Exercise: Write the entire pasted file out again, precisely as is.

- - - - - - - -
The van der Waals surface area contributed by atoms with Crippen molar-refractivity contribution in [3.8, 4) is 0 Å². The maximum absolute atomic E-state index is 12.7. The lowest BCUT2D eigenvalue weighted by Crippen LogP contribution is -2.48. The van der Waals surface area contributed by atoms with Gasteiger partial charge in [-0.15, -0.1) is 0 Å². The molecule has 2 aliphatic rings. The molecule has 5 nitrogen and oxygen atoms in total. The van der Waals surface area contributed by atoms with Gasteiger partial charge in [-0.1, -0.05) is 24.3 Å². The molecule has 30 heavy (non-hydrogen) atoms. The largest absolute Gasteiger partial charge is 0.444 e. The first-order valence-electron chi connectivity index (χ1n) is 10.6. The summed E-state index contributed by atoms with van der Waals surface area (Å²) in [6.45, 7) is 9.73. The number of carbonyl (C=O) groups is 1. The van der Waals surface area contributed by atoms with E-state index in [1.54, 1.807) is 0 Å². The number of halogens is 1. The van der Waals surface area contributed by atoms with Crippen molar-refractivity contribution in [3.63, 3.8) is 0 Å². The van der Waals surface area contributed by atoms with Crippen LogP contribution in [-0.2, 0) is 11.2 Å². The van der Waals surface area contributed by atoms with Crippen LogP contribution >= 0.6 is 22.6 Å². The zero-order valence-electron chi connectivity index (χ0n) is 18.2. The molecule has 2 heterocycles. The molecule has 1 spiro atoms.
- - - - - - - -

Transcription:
The van der Waals surface area contributed by atoms with Crippen molar-refractivity contribution in [3.8, 4) is 0 Å². The maximum absolute atomic E-state index is 12.7. The lowest BCUT2D eigenvalue weighted by Crippen LogP contribution is -2.48. The van der Waals surface area contributed by atoms with Gasteiger partial charge in [-0.15, -0.1) is 0 Å². The molecule has 2 aliphatic rings. The molecule has 5 nitrogen and oxygen atoms in total. The van der Waals surface area contributed by atoms with Gasteiger partial charge in [-0.1, -0.05) is 24.3 Å². The molecule has 30 heavy (non-hydrogen) atoms. The largest absolute Gasteiger partial charge is 0.444 e. The first-order valence-electron chi connectivity index (χ1n) is 10.6. The summed E-state index contributed by atoms with van der Waals surface area (Å²) in [6.45, 7) is 9.73. The number of carbonyl (C=O) groups is 1. The van der Waals surface area contributed by atoms with E-state index in [1.54, 1.807) is 0 Å². The number of halogens is 1. The van der Waals surface area contributed by atoms with Crippen molar-refractivity contribution in [3.63, 3.8) is 0 Å². The van der Waals surface area contributed by atoms with Crippen LogP contribution in [-0.2, 0) is 11.2 Å². The van der Waals surface area contributed by atoms with Crippen LogP contribution >= 0.6 is 22.6 Å². The zero-order valence-electron chi connectivity index (χ0n) is 18.2. The molecule has 2 heterocycles. The molecule has 1 spiro atoms.